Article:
Last semester, I wrote about the possibility of incorporating scholarly research related to cultural meanings of news into skills-based journalism classes.
And while the research itself was a good start, we left that experience with key questions about the role of cultural research in a course focused on practice. After another set of students tried their hands at Journalism Studies research, we attempt to answer those questions.
1. How good does research need to be in order to be published?
Across the academy, undergraduates conduct research (see here, here, and here), and there’s evidence that undergraduate research functions as progressive pedagogy with measurable outcomes. Still, journalism and mass communication programs, by and large, tend not to provide rigorous tracks for scholarly research at the undergraduate level.
And like some of the journalism produced in journalism classes, much of the research that can be produced there may not immediately pass the rigor requirements of the profession. So just how polished must that scholarship be to contribute to the field?
Students’ first answer was to follow standards of peer-review.
Blind peer-review in the academy continues to be debated as a gatekeeper for quality research. (There’s even a whole subset of research watchdogging, particularly in the hard sciences). Still, even at its worst, peer review should provide minor editing, accountability and pressure for excellence.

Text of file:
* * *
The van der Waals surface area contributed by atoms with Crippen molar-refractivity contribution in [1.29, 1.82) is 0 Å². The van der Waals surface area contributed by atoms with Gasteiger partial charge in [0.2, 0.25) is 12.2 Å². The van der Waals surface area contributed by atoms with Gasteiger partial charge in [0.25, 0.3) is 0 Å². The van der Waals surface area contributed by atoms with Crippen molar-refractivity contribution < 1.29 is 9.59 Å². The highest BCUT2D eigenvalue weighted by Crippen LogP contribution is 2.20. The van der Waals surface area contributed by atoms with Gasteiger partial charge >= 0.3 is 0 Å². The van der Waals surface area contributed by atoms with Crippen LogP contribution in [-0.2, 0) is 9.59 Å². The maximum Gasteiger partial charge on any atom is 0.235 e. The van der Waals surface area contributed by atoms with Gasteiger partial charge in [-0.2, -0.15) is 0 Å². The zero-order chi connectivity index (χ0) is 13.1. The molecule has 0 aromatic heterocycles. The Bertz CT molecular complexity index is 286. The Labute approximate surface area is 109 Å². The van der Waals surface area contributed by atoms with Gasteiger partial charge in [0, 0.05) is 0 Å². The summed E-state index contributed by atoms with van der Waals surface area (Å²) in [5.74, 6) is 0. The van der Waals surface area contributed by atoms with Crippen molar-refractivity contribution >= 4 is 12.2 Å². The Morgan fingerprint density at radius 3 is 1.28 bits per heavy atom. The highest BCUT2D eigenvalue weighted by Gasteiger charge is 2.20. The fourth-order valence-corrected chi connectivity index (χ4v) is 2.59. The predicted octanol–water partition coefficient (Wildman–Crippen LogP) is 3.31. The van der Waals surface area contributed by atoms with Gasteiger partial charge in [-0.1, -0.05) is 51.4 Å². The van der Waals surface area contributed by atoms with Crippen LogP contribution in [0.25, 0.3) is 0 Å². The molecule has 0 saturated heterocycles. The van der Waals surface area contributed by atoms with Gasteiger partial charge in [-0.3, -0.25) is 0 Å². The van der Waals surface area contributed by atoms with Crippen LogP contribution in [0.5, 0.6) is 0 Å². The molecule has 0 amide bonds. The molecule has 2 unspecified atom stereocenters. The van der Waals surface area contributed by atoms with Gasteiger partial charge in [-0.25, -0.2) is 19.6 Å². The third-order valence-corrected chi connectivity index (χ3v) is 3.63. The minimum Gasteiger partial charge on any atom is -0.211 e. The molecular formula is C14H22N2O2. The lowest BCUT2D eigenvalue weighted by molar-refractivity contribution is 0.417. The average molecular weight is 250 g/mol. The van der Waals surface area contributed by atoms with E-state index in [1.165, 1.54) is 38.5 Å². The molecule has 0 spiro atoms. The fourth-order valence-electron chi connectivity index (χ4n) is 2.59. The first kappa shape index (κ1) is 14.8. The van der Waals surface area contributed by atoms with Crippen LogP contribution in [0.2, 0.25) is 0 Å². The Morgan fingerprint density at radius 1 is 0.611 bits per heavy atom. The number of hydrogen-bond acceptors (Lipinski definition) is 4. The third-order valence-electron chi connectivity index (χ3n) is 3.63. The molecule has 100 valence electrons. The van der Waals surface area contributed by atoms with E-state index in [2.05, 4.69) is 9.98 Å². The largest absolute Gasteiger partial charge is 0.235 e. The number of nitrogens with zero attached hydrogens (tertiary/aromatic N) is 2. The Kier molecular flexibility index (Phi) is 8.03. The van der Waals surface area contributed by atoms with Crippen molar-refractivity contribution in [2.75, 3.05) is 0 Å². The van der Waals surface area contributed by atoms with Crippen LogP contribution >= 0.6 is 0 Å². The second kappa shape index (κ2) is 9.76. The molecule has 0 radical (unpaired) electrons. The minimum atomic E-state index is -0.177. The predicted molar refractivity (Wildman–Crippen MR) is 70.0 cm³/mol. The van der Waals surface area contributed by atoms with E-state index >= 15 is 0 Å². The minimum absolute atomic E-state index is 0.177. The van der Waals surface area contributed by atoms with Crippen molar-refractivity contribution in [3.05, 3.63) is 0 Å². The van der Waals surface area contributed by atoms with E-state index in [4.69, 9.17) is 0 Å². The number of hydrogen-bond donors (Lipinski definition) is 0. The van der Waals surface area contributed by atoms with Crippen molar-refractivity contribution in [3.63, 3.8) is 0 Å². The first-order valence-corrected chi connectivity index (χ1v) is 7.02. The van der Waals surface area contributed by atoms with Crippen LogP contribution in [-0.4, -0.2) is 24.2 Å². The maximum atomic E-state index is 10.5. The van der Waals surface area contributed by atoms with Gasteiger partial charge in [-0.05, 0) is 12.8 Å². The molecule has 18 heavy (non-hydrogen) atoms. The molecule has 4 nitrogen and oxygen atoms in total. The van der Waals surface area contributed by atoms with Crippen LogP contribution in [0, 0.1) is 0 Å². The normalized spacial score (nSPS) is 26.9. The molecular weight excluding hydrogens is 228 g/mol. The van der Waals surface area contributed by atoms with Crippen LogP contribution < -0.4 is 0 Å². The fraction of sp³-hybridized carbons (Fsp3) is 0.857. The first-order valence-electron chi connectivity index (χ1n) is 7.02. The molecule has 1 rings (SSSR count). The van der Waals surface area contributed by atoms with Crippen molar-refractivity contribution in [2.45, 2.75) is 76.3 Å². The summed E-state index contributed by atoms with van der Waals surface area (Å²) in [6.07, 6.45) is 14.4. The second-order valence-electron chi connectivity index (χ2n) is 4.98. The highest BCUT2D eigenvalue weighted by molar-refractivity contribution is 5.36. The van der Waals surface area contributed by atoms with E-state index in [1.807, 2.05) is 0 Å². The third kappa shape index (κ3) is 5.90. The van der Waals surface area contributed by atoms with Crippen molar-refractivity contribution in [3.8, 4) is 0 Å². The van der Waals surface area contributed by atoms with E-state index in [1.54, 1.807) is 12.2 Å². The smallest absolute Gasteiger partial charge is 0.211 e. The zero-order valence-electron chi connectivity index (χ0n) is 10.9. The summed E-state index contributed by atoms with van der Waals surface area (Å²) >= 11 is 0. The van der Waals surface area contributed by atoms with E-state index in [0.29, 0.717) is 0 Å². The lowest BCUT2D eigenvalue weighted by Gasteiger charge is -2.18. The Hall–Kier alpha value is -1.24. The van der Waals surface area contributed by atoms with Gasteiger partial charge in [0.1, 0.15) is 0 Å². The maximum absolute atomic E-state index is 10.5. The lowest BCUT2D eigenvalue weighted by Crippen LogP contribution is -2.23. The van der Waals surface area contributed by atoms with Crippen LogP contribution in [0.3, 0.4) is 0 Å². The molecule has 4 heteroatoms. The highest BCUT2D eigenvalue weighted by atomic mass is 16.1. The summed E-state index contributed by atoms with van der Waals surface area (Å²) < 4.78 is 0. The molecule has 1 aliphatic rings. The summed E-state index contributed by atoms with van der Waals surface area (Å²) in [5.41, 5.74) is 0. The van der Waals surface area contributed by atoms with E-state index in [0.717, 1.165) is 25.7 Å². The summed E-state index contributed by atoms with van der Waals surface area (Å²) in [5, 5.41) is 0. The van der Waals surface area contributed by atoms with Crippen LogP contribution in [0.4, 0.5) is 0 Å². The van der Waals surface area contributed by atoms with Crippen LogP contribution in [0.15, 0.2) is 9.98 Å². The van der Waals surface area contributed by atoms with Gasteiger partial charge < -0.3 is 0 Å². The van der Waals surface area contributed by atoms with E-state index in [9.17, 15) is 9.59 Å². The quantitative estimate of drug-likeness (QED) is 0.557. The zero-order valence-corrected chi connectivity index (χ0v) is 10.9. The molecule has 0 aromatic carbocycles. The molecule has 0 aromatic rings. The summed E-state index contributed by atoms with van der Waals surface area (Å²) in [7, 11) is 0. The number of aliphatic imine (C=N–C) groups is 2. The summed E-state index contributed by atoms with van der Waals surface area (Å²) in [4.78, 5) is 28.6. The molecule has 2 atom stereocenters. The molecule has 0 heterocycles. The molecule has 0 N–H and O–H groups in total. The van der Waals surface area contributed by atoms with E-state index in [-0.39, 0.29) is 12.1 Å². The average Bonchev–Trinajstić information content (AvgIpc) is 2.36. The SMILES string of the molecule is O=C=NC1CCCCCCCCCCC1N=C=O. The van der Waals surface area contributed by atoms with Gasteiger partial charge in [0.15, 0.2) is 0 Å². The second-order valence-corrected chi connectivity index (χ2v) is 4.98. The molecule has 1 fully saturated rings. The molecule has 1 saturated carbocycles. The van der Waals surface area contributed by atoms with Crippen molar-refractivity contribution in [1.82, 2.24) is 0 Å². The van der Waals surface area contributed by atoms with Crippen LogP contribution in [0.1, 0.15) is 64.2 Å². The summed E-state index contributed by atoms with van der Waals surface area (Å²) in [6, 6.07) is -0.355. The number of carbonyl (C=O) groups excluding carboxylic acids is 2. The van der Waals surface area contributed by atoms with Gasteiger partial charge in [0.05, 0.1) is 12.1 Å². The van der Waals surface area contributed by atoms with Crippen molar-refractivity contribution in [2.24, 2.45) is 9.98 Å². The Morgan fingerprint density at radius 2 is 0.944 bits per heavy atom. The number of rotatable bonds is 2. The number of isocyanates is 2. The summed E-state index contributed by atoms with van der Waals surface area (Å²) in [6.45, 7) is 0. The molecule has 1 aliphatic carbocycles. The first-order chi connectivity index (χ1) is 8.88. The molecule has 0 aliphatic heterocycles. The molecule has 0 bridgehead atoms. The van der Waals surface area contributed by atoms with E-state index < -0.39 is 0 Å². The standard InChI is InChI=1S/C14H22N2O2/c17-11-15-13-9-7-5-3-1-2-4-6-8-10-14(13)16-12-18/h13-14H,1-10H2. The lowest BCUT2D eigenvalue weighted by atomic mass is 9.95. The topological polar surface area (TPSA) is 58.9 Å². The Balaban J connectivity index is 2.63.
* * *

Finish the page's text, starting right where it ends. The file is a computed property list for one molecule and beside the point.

In the classroom, where many students may have had minimal exposure creating theoretical and empirical research beyond that of the basic “research paper,” there may be few with the experience to critically evaluate that which they themselves are attempting to master. Even the instructor might sometimes be at a loss.
Solution: 1) spend several weeks at the beginning of the semester reading, discussing, analyzing, and comparing forms of writing and interpretation of the academy to that of journalism; 2) expose students to methodologies and applied research.
“In order to be published, research should follow certain normative guidelines, including correct format, the use of peer-reviewed articles to support the arguments, and in-depth personal research into the topic,” said Stephanie Sepulveda, a recent graduate who conducted an analysis of “good” and “bad” news in Brockton, Mass., related to how local media constructed notions of geographic meanings.
“Research, in order to be published, should of course be factual and supported by academic articles and provide a well-developed conceptual framework,” said Maria Bermudez, who examined news coverage of blue zones and socio-spatial dialectics in Albert Lee, Minn.
Marco Briceno, who studied the role of journalistic boosterism, said publishable research should not be opinion-based, but should use academic concepts to support arguments. Excellent answer.
We welcome others interested in creating and testing models for conducting rigorous, original research to be in touch to help examine possible standards for encouraging student scholarship that could be shared across the field.
2. What tools should we use to judge student research?
Beyond receiving a clear rubric for evaluation, students need the opportunity to present their work to a panel of respondents.
Many journalism programs do panel assessments quite well already, yet our experiment suggests that these panels are most effective if placed intentionally — and even informally — throughout the course of the semester.